The Rockefeller Foundation has announced a new grant of $12 million to the Africa Public Health Foundation to help expand testing and to strengthen contact tracing for COVID-19 in Africa through the Africa Centres for Disease Control and Prevention (Africa CDC).
“Equitable access to testing and tracing is essential to rapidly identify and respond to COVID-19 outbreaks until a vaccine is widely available to all,” a statement quoted the President of The Rockefeller Foundation, Rajiv Shah to have said.
“One year into the COVID-19 pandemic, too many people still do not have access to the tools that they need to keep themselves, their families, and their communities healthy and safe.
“We’re pleased to work with the Africa Public Health Foundation and Africa CDC to catalyse a more efficient and inclusive response to and recovery from the COVID-19 pandemic across the continent,” he added.
According to the statement, the funding would support a broader effort to accelerate equitable access to testing technologies, increase testing of asymptomatic persons, and reducing community transmission of SARS-CoV-2 in the sub-Saharan Africa region.
“Until date, more than three million COVID-19 cases have been reported in Africa, with the current daily average of new cases in the second wave surpassing that of the first wave.
“Testing and tracing remain two of the strongest public health interventions for containing COVID-19 on this continent of about 1.3 billion people. Yet, only a little above 30 million tests have been reported since the beginning of the pandemic.
“By scaling up testing and tracing, health authorities on the continent will have access to more reliable epidemiologic data to advise governments, businesses and the public on how to better manage the pandemic and mitigate its socioeconomic impact,” it added.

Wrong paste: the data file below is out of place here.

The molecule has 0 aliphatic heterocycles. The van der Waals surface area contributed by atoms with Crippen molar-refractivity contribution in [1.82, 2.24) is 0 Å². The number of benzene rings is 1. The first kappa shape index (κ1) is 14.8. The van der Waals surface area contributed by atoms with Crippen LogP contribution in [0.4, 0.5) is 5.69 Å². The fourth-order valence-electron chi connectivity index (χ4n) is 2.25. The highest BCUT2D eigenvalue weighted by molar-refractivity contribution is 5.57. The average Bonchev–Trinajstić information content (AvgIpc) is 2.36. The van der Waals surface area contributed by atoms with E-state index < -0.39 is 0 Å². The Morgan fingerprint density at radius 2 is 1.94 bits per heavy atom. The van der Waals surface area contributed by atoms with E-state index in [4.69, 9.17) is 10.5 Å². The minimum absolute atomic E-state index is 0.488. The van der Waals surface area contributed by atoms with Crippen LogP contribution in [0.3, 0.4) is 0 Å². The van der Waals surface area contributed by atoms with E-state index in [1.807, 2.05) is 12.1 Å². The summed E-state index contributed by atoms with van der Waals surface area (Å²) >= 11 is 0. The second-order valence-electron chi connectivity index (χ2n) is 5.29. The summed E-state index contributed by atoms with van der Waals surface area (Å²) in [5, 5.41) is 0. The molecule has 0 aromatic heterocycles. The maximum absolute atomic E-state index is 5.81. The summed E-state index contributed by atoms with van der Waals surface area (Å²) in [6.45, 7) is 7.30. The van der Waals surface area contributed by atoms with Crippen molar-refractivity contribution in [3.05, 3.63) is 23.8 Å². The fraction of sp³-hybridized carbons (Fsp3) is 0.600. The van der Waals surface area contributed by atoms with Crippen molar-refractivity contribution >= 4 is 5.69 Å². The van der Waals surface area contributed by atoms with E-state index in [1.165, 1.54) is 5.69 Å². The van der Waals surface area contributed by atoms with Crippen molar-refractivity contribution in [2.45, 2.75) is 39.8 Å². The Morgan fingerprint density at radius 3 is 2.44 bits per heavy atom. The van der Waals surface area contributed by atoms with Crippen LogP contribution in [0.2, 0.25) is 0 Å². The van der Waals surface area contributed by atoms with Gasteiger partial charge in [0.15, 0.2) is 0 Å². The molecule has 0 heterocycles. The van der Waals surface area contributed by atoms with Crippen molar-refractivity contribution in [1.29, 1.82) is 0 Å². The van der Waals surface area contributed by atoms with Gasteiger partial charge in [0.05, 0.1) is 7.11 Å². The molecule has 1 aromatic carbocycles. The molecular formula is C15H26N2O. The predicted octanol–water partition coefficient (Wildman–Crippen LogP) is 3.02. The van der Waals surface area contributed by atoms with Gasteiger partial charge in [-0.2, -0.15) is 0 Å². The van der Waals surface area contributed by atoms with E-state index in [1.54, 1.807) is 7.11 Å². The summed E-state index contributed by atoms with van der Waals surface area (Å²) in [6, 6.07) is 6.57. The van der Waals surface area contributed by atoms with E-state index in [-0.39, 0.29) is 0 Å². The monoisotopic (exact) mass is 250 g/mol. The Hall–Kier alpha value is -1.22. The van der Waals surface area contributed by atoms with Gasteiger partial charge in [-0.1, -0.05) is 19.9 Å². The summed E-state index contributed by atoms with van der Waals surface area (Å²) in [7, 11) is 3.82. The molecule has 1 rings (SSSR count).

“Testing is the number one tool to fight this pandemic because without testing we will be fighting blindly,” Dr. John Nkengasong, Director of Africa CDC, said.
“We also need to trace people who are infected, isolate them and treat them. By supporting African Union Member States to do more testing and tracing to identify and isolate infected persons, we will be able to control the virus and limit transmission,” he added.
Through the Partnership to Accelerate COVID-19 Testing (PACT), an initiative rolled out in August last year, Africa CDC is establishing partnerships across the globe to mobilize technical, material and financial resources to support African Union Member States in expanding testing, tracing and treatment for COVID-19. This grant will contribute to the implementation of PACT across the continent.
The grant would also help increase access to testing in urban and rural areas, strengthen community level contact tracing, enhance data infrastructure and accelerate screening and case finding in high-risk populations.